MH17 still divides the West and Russia, one year on

Moscow rejects calls for international court to examine fatal Malaysia Airlines flight

The site of a Malaysia Airlines Boeing 777 air crash near the settlement of Grabovo in the Donetsk region. File photograph: Maxim Zmeyev/Reuters

The site of a Malaysia Airlines Boeing 777 air crash near the settlement of Grabovo in the Donetsk region. File photograph: Maxim Zmeyev/Reuters

 

One year ago, 298 people boarded an aircraft at Schiphol Airport in Amsterdam for a midday flight to Kuala Lumpur, the capital of Malaysia.

Once the 15 crew-members were on board, the passengers filed through gate G3 onto the waiting Malaysia Airlines Boeing 777 and settled in for a 12-hour flight.

Most were Dutch tourists, but there were also dozens of Malaysians and Australians heading home, and delegates travelling to an international Aids conference in Melbourne. In all, passengers from 10 countries were on the aircraft, 80 of them children.

Just over three hours into the journey, with flight MH17 cruising at about 500 knots (926 km/h) at an altitude of 10,060m, air traffic control in Dnipropetrovsk, eastern Ukraine, sought to hand over monitoring of the plane to colleagues in Rostov, southwestern Russia.

At 4.21pm local time the crew of MH17 failed to reply to a message from Dnipropetrovsk, which contacted Rostov to ask if it was following the flight on its radar screens.

“No,” Rostov replied. “It looks like that object’s started to break up.”

The aircraft and its passengers landed in the tiny villages and towering sunflower fields of eastern Ukraine, scattered across an area of some 15km in territory controlled by a motley rebel militia of local men and fighters from Russia.

The villagers, already rattled by weeks of artillery fire between the militants and government forces, heard bodies hit their roofs, saw them fall into their dusty, potholed streets and found them lying in their verdant allotments and orchards.

“I heard a noise and thought shells were hitting us, but it was people landing. One hit an electricity line and cut off power to the street,” Vasily, who found two bodies in his garden, told The Irish Times in the village of Razsipnoye.

His neighbour Larissa described what she had witnessed.

“I saw the plane coming down over the village and, as it fell, people poured out of it as if from a bucket,” she said.

“The plane was falling above me, spinning, and bodies were dropping all around. They dropped like bombs, but they were bodies.”

Ukraine and the West had no doubt that the rebels shot down the flight, using a surface-to-air missile either seized from a Ukrainian military base or brought over the open border – along with vast quantities of other weaponry – from Russia.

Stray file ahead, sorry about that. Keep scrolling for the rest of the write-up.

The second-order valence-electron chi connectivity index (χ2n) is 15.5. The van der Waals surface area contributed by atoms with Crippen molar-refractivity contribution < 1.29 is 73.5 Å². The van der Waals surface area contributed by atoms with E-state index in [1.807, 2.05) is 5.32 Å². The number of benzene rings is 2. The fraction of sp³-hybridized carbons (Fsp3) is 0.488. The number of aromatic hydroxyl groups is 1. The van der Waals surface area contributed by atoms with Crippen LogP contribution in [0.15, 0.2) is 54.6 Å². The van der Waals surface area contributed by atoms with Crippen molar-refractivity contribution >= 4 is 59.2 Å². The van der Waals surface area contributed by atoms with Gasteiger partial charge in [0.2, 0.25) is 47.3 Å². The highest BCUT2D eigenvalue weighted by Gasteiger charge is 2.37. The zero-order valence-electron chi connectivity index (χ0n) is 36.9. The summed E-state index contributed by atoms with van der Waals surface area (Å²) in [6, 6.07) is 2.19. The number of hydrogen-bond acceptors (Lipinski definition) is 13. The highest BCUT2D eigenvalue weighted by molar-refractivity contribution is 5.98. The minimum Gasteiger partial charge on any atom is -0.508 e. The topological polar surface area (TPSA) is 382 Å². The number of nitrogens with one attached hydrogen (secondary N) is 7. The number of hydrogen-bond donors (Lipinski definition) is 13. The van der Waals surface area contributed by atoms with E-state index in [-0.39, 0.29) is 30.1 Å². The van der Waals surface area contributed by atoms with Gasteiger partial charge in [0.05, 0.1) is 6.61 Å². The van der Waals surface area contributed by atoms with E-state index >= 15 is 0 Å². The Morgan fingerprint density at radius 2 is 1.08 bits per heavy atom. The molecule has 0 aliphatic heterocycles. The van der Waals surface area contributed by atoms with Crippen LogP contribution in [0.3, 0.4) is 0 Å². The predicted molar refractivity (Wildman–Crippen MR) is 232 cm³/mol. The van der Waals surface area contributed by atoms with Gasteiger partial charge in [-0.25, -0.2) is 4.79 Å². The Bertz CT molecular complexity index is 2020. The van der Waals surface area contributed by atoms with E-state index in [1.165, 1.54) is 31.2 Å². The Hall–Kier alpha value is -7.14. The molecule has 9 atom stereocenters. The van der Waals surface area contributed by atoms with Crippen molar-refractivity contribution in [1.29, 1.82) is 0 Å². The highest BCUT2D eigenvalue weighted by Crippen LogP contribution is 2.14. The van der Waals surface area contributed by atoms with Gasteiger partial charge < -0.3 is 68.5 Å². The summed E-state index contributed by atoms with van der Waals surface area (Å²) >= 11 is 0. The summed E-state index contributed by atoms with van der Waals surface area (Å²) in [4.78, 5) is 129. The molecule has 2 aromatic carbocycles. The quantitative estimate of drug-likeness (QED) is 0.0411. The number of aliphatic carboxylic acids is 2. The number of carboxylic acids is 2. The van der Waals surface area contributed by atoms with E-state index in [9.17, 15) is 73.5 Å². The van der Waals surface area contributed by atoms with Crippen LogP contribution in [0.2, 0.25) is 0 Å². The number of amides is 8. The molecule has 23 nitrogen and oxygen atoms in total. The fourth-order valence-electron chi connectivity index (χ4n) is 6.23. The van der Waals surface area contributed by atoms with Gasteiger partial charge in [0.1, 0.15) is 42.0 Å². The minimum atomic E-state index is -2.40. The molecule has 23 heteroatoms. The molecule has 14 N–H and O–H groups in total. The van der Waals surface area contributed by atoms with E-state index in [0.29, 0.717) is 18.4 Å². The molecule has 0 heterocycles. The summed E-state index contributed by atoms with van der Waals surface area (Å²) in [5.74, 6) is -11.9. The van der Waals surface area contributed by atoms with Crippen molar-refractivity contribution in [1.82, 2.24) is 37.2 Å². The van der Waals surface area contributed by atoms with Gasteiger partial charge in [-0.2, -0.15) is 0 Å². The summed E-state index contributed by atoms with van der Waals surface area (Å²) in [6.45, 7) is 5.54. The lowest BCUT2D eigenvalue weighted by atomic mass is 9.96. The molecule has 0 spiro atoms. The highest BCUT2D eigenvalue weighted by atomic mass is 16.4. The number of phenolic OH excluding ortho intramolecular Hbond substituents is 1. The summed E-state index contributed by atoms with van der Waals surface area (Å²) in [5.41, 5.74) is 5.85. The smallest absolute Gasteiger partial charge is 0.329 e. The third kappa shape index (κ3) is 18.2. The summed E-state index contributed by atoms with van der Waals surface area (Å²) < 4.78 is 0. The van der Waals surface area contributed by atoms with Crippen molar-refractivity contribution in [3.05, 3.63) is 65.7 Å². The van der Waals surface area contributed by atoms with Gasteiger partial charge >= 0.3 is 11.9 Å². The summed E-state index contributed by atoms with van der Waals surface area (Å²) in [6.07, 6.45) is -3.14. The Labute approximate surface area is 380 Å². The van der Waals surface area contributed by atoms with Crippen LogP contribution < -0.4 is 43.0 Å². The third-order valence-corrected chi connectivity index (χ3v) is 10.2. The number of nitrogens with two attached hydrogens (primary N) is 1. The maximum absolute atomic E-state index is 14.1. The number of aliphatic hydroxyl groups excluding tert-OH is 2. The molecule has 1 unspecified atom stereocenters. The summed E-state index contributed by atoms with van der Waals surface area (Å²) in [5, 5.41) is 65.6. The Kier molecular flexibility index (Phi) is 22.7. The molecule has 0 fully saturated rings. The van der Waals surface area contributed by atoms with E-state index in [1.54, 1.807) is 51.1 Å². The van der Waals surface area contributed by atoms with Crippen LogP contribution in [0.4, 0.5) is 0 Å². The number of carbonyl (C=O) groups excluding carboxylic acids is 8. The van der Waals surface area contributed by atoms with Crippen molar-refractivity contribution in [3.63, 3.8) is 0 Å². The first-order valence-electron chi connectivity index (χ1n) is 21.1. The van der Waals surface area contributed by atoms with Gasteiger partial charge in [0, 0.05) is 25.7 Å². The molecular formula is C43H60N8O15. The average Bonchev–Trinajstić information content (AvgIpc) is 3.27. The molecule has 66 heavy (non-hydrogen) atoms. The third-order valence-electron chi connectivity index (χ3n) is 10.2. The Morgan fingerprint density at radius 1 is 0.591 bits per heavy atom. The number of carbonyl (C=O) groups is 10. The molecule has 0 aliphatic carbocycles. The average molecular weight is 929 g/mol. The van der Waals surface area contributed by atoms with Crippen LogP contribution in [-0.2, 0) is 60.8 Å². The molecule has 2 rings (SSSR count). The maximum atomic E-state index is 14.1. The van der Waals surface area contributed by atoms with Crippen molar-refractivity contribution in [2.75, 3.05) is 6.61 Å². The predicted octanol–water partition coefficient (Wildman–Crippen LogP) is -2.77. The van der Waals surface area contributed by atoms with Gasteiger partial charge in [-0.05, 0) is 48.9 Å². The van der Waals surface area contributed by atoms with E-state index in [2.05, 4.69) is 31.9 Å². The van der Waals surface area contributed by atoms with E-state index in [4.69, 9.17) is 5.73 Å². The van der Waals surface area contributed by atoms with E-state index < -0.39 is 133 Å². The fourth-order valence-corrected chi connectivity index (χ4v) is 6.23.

Local people were quick to repeat theories about the disaster broadcast by Russian state television and militia leaders: that a Ukrainian jet had shot down MH17; that the airliner had been filled with dead bodies and intentionally crashed to discredit the rebels; that it had been spying on rebel territory or had been hit by a missile fired by Ukrainians who mistook it for Vladimir Putin’s presidential plane.

Russian television

In the minutes after the Boeing was brought down, however, Russian television broadcast a report that would come to haunt the Moscow-backed rebels.

It quoted Igor Girkin, a former Russian intelligence agent who was then head of the rebel armed forces, proudly announcing that his men had destroyed what they thought was a Ukrainian Antonov military transport aircraft.

“We have just shot down an An-26. We warned them not to fly through our airspace,” wrote Girkin, who goes by the nom de guerre “Strelkov”.

When the true identity of the aircraft became clear, the post was removed from social media and Girkin claimed his account had been hacked.

An ashen-faced Putin did not say who he thought shot down MH17, but placed responsibility on Ukraine because the aircraft was hit in its air space; to sceptics, it sounded like an evasion typical of a former KGB agent and lawyer.

Today’s anniversary of the disaster sees pressure again building on Russia and its proxies in eastern Ukraine.

Leaks from a report by Dutch accident investigators suggest that it will show that MH17 was destroyed by a Buk surface-to-air missile fired from rebel-held territory.

It is not clear whether the report will establish where the Buk came from, but investigative journalists have used social media posts and other open-source material to create a compelling timeline that suggests it came from a military base in Kursk, Russia, and quickly returned across the border after July 17th last year.

Moscow denies any involvement and state media have presented various accounts using “evidence” that has quickly been debunked; a state weapons firm that makes Buk missiles claims that a rocket now only used in Ukraine hit the aircraft.

Australia, the Netherlands, Malaysia, Ukraine and Belgium jointly called on the UN security council this month to create an international court on MH17.

Australian foreign minister Julie Bishop said such a court “would send a clear message that the international community will not tolerate acts that threaten international peace and security. . . and would maximise the prospects of securing international co-operation, which will be necessary for an effective prosecution”.

Amid reports that relatives of MH17 passengers are filing a $900 million (€824 million) US civil suit against Girkin and his allies, Russia remains steadfast in opposition to what it fears would be a biased, western-dominated criminal court.

Such a proposal, Russian deputy foreign minister Gennady Gatilov said this week, was “untimely and counterproductive”.

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